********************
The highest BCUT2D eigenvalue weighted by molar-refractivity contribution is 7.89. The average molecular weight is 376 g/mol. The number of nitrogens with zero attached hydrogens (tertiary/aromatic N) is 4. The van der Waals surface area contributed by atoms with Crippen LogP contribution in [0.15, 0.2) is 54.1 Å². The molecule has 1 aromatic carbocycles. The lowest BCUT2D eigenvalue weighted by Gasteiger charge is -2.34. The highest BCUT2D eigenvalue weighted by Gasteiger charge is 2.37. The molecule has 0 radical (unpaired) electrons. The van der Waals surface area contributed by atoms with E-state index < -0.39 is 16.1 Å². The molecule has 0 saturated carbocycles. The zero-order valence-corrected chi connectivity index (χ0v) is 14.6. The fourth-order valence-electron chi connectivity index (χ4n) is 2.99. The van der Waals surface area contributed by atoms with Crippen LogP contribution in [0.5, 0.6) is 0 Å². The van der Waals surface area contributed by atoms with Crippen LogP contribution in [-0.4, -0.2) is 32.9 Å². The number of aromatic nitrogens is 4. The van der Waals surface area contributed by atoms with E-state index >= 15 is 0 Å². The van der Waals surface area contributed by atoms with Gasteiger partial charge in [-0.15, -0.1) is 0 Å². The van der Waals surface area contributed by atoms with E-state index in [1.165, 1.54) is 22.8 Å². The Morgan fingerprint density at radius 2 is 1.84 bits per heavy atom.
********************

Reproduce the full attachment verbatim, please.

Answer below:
The highest BCUT2D eigenvalue weighted by molar-refractivity contribution is 7.89. The average molecular weight is 376 g/mol. The number of nitrogens with zero attached hydrogens (tertiary/aromatic N) is 4. The van der Waals surface area contributed by atoms with Crippen LogP contribution in [0.15, 0.2) is 54.1 Å². The molecule has 1 aromatic carbocycles. The lowest BCUT2D eigenvalue weighted by Gasteiger charge is -2.34. The highest BCUT2D eigenvalue weighted by Gasteiger charge is 2.37. The molecule has 0 radical (unpaired) electrons. The van der Waals surface area contributed by atoms with E-state index < -0.39 is 16.1 Å². The molecule has 0 saturated carbocycles. The zero-order valence-corrected chi connectivity index (χ0v) is 14.6. The fourth-order valence-electron chi connectivity index (χ4n) is 2.99. The van der Waals surface area contributed by atoms with Crippen LogP contribution in [0.5, 0.6) is 0 Å². The van der Waals surface area contributed by atoms with Crippen LogP contribution in [-0.4, -0.2) is 32.9 Å². The number of aromatic nitrogens is 4. The van der Waals surface area contributed by atoms with E-state index >= 15 is 0 Å². The van der Waals surface area contributed by atoms with Gasteiger partial charge in [-0.15, -0.1) is 0 Å². The van der Waals surface area contributed by atoms with E-state index in [1.165, 1.54) is 22.8 Å². The Morgan fingerprint density at radius 2 is 1.84 bits per heavy atom.